Sega’s cult classic dancing game returns on PSVR, but after almost two decades in the wilderness does Ulala still have the right moves?
Now that Sonic The Hedgehog has been a big success at the cinema (no, we can’t believe it either) you can guarantee that as we speak Hollywood executives are combing through Sega’s back catalogue looking for other games to adapt and create a doomed-to-failure Sega cinematic universe. One that may well catch their attention is Space Channel 5; the Dreamcast’s neo-hued dance game, whose main character Ulala remain a fan favourite despite this being her first new game in 18 years.
Space Channel 5 was amongst the earliest releases for Sega’s doomed Dreamcast console in 1999. Designed by Rez creator Tetsuya Mizuguchi and his team, it was intended to help attract a less hardcore gaming demographic, and specifically to appeal to women. Somewhat patronisingly, it did that by putting you in the boots of Ulala, a candy-coloured sassy female TV presenter from the near future.
Her job was reporting on an alien invasion using the medium of dance. First you watched a group of dancing space invaders, then copied their moves by hitting the correct buttons in time to the music, very much in the call and response style of PaRappa The Rapper, which had been released for PlayStation two years earlier. It proved to be a winning formula and developer Grounding Inc. (responsible for disappointing Panzer Dragoon homage Crimson Dragon) has clearly decided not to mess with it.
In Space Channel 5 VR Kinda Funky News Flash! you’re a trainee reporter receiving your journalistic education from Ulala herself. That has two effects: one is that you get to watch Ulala performing the moves you’re supposed to copy, just in case seeing the aliens doing them isn’t enough. The other is that it gives the game a bit of personality. The aliens are still flat textured and don’t tend to talk much, so Ulala acts as your guide and interpreter for the typically surreal invasion plot.
The dance moves themselves are relatively straightforward. Instead of hitting a button to match the aliens’ gestures, you now use Move controllers. There’s no DualShock option, so if you don’t have Move controllers you can’t play. But for those who do, dancing with them is perfectly natural, even if the PlayStation VR’s occasionally finicky motion tracking means the game will sometimes register a mistake when you’ve performed a move perfectly well. Make three consecutive errors – whether real or imagined – and you’re sent back to the start of the level.
As well as flinging your hands in the same direction as the aliens, and adopting their poses, you’ll also need to dodge left, right, and downwards. That means Space Channel 5 is a game you can only play standing up, but it’s a price worth paying. Seeing the aliens’ laser beams and punches projecting towards you as you expertly sidestep them just in time, works beautifully and most certainly adds to the sense of immersion.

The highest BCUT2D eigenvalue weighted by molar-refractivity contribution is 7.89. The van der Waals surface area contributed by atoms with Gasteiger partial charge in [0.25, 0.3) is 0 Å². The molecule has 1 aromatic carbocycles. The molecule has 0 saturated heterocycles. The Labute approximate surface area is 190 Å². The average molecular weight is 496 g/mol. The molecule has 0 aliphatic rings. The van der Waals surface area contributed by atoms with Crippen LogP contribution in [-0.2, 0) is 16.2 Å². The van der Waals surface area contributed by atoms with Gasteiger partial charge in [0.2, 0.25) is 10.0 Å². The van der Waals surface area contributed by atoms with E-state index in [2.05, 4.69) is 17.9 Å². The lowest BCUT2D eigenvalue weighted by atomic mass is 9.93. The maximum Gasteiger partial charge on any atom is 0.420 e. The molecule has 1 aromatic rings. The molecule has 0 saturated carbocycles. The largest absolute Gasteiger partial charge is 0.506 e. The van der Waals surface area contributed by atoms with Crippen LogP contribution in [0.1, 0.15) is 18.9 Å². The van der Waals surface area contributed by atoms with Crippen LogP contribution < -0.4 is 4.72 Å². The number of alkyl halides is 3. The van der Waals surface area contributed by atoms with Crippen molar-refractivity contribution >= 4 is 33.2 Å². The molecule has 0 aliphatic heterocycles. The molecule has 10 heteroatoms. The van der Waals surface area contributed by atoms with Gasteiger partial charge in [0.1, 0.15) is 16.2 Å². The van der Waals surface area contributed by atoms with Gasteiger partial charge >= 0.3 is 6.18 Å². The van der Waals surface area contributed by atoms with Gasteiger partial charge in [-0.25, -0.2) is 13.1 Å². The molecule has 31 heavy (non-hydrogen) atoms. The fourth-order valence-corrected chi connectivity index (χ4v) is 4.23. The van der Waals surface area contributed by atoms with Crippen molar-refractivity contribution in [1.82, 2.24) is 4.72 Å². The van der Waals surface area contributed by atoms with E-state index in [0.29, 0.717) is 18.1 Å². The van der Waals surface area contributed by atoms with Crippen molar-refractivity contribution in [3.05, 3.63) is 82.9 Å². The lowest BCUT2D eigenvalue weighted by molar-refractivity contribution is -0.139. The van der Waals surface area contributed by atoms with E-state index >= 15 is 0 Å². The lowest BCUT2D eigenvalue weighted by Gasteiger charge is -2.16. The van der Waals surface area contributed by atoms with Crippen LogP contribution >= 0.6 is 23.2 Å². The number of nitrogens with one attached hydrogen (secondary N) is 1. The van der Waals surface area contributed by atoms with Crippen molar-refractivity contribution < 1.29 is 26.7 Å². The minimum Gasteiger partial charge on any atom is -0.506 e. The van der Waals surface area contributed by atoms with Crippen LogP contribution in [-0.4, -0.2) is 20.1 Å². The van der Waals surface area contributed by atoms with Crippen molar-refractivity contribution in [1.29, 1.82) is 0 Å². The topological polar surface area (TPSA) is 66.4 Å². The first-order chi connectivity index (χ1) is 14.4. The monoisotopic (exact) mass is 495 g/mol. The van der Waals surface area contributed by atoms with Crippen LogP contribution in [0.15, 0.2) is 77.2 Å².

With all its arm waving and colourful visuals Space Channel 5 VR is actually more reminiscent of fellow Sega classic, Samba De Amigo, even if it turns out not to be nearly so much fun. Not that the dancing is bad per se, more that it’s quite limited in terms of the moves you need to do.
The bigger problem though, is that you can quite easily see all of its meagre four levels in under half an hour. It might take a bit longer if you keep making mistakes, but even for the most gaff-prone trainee reporter, this is highly unlikely to distract you for more than an hour.
That wouldn’t be so bad if it cost a fiver, but this is close to full price. Yes, each level has ‘secrets’ but those turn out simply to be circles that appear briefly in the air in front of you and need to be hit before they vanish. They add nothing to the gameplay and certainly don’t create any replayability. It’s a real shame, because the basics are all here, they just don’t lead anywhere.
The game’s beats are never less than funky, Mizuguchi’s campy, neon-hewn extraterrestrials remain charming enough, and the transition to VR works really nicely, especially when you’re dodging alien bosses’ attacks. However, with so little content it’s impossible not to feel let down. In its heyday Space Channel 5 had plenty to do, and a far greater level of challenge. This plays more like a tutorial than a full game.
Space Channel 5 VR Kinda Funky News Flash! review summary
In Short: Space Channel 5’s dancing aliens and high camp work well in VR, but with only around half an hour of gameplay this represents astoundingly poor value for money.
Pros: Funky tunes, colourful visuals, and good use of the PlayStation Move controllers.
Cons: Motion sensing proves distinctly patchy, and the game is so short you’ve barely got started before you’ll be playing its interactive credits sequence.
Formats: PlayStation VR
Publisher: Grounding Inc.
Developer: Grounding Inc.
Release Date: 26th February 2020
Age Rating: 7
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